The U.S. Space Force-developed Evolved Expendable Launch Vehicle Secondary Payload Adapter (ESPA) Flight System (EFS) is to demonstrate the launch of up to 18 multi-mission national security and civil satellites from the National Aeronautics and Space Administration’s (NASA) Landsat-9 earth observation satellite.

The latter is slated to launch from the United Launch Alliance (ULA) Atlas V 401 rocket this September at Vandenberg AFB, Calif. ULA is a partnership between Boeing [BA] and Lockheed Martin [LMT].

The Space Force Space and Missile Systems Center (SMC) at Los Angeles AFB, Calif., said on Jan. 4 that the Landsat-9 EFS had completed its third and final design review–Design Status Review 3–on Dec. 15 and “was deemed ready to proceed to the final stages of integration.”

Topics addressed included range safety and a “Do No Harm” assessment of EFS’ effect on the Landsat-9 anchor satellite.

Col. Robert Bongiovi, director of SMC’s launch enterprise, said in a statement that the Space Force “is utilizing our Mission Manifest Office’s [MMO] flexibility and efficiency to help our NASA partner make seamless manifest changes to a previously-planned mission.”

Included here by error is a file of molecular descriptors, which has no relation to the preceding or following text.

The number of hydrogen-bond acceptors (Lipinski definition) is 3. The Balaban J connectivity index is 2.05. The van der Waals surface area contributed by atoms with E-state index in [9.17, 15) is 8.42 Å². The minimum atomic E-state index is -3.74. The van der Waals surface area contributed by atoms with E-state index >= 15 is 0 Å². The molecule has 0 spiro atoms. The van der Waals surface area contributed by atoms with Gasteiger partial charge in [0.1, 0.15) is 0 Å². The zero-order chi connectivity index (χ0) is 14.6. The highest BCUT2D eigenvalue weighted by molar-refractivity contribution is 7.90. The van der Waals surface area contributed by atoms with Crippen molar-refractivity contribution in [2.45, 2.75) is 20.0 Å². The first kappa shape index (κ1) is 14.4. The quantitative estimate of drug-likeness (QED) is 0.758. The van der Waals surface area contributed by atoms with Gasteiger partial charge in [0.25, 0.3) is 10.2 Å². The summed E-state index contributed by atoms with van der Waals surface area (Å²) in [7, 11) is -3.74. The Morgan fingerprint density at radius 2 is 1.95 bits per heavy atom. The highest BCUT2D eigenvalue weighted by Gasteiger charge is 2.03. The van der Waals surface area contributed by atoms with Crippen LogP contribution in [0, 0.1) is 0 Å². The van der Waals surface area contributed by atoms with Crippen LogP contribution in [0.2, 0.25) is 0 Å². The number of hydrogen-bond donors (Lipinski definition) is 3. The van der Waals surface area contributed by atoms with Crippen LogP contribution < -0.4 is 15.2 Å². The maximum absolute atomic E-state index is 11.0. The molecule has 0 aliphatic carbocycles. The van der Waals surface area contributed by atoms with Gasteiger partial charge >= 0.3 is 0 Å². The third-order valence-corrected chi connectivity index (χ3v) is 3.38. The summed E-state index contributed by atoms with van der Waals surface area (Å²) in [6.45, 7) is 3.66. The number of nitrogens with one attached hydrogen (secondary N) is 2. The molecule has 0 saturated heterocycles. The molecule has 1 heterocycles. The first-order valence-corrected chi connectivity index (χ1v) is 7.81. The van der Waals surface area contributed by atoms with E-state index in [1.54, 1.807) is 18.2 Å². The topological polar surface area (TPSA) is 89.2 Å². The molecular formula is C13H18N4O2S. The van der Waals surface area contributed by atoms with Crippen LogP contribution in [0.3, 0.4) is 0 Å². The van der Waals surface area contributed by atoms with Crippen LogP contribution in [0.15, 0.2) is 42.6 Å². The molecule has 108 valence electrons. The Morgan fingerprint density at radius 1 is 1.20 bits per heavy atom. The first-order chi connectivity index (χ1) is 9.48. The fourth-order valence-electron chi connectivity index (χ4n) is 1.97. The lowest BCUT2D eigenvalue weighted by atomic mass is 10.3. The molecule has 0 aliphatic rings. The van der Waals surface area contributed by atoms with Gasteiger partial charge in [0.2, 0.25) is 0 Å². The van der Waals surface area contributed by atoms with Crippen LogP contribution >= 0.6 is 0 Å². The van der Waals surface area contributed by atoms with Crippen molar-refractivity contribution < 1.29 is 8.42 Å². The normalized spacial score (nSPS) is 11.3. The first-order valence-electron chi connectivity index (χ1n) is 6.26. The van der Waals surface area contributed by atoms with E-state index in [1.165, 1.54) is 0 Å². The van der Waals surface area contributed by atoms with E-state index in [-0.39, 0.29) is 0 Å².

“This effort underscores MMO’s ability to understand its customer and mission partner’s programs and provide late-stage solutions for evolving capability needs,” he said.

SMC said that the MMO “originally designed the EFS to fly only mass simulators as a proof of concept, but has advanced the mission profile to reflect the demand for on-orbit capability.”

EFS is a joint effort between NASA’s Goddard Spaceflight Center (GSFC) and SMC’s MMO, which has funded the effort.

Col. Brad Walker, chief of the National Security Space Launch Procurement Division at SMC, said that EFS “highlights the Space Force’s commitment to innovative mission manifest solutions that deliver critical capabilities to support the warfighter and advance science and technology resources for NASA.”

The next major milestone for EFS is the integration and encapsulation of the Landsat-9 satellite, per SMC.

Orbital ATK–now part of Northrop Grumman [NOC]–received a $130 million contract award for Landsat-9 in October 2016. Orbital ATK built three other Landsat satellites, including Landsat-8, which was launched in 2013.

The multi-satellite launch capability of EFS has tripled since June, 2019 when NASA said that EFS was to have the capability of integrating and delivering to orbit up to six secondary payloads on an adapter ring.